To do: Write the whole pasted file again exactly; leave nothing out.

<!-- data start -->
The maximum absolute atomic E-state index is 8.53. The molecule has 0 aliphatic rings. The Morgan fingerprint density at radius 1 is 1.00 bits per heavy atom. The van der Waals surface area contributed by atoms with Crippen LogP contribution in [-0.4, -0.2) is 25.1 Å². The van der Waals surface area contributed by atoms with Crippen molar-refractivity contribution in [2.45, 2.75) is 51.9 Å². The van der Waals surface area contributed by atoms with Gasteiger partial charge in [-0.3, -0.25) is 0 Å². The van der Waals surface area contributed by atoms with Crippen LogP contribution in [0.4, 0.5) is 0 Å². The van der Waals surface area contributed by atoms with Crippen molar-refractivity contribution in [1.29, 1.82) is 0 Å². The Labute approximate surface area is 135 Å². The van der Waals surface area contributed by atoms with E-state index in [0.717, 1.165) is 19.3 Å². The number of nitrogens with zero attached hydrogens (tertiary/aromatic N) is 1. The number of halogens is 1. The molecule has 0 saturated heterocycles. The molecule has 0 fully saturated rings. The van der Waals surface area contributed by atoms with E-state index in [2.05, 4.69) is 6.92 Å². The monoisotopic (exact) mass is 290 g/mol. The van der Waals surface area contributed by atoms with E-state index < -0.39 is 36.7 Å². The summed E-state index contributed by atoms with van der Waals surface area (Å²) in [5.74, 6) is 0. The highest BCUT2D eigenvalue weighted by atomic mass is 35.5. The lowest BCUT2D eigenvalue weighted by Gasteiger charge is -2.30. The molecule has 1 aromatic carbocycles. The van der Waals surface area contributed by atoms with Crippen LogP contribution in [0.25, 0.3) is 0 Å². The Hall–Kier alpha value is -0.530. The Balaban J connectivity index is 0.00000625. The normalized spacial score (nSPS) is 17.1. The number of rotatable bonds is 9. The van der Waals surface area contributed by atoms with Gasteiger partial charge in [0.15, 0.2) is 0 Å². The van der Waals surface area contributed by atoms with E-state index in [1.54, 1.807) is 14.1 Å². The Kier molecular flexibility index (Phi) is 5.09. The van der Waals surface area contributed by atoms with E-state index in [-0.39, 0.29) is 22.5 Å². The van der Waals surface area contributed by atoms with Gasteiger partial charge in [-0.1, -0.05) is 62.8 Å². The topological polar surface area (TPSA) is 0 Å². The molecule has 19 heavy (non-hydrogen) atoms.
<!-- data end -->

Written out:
The maximum absolute atomic E-state index is 8.53. The molecule has 0 aliphatic rings. The Morgan fingerprint density at radius 1 is 1.00 bits per heavy atom. The van der Waals surface area contributed by atoms with Crippen LogP contribution in [-0.4, -0.2) is 25.1 Å². The van der Waals surface area contributed by atoms with Crippen molar-refractivity contribution in [2.45, 2.75) is 51.9 Å². The van der Waals surface area contributed by atoms with Gasteiger partial charge in [-0.3, -0.25) is 0 Å². The van der Waals surface area contributed by atoms with Crippen LogP contribution in [0.4, 0.5) is 0 Å². The van der Waals surface area contributed by atoms with Crippen molar-refractivity contribution in [1.29, 1.82) is 0 Å². The Labute approximate surface area is 135 Å². The van der Waals surface area contributed by atoms with E-state index in [0.717, 1.165) is 19.3 Å². The number of nitrogens with zero attached hydrogens (tertiary/aromatic N) is 1. The number of halogens is 1. The molecule has 0 saturated heterocycles. The molecule has 0 fully saturated rings. The van der Waals surface area contributed by atoms with E-state index in [2.05, 4.69) is 6.92 Å². The monoisotopic (exact) mass is 290 g/mol. The van der Waals surface area contributed by atoms with E-state index < -0.39 is 36.7 Å². The summed E-state index contributed by atoms with van der Waals surface area (Å²) in [5.74, 6) is 0. The highest BCUT2D eigenvalue weighted by atomic mass is 35.5. The lowest BCUT2D eigenvalue weighted by Gasteiger charge is -2.30. The molecule has 1 aromatic carbocycles. The van der Waals surface area contributed by atoms with Crippen LogP contribution in [0.25, 0.3) is 0 Å². The Hall–Kier alpha value is -0.530. The Balaban J connectivity index is 0.00000625. The normalized spacial score (nSPS) is 17.1. The number of rotatable bonds is 9. The van der Waals surface area contributed by atoms with Gasteiger partial charge in [0.15, 0.2) is 0 Å². The van der Waals surface area contributed by atoms with E-state index in [1.54, 1.807) is 14.1 Å². The Kier molecular flexibility index (Phi) is 5.09. The van der Waals surface area contributed by atoms with E-state index in [-0.39, 0.29) is 22.5 Å². The van der Waals surface area contributed by atoms with Gasteiger partial charge in [-0.1, -0.05) is 62.8 Å². The topological polar surface area (TPSA) is 0 Å². The molecule has 19 heavy (non-hydrogen) atoms.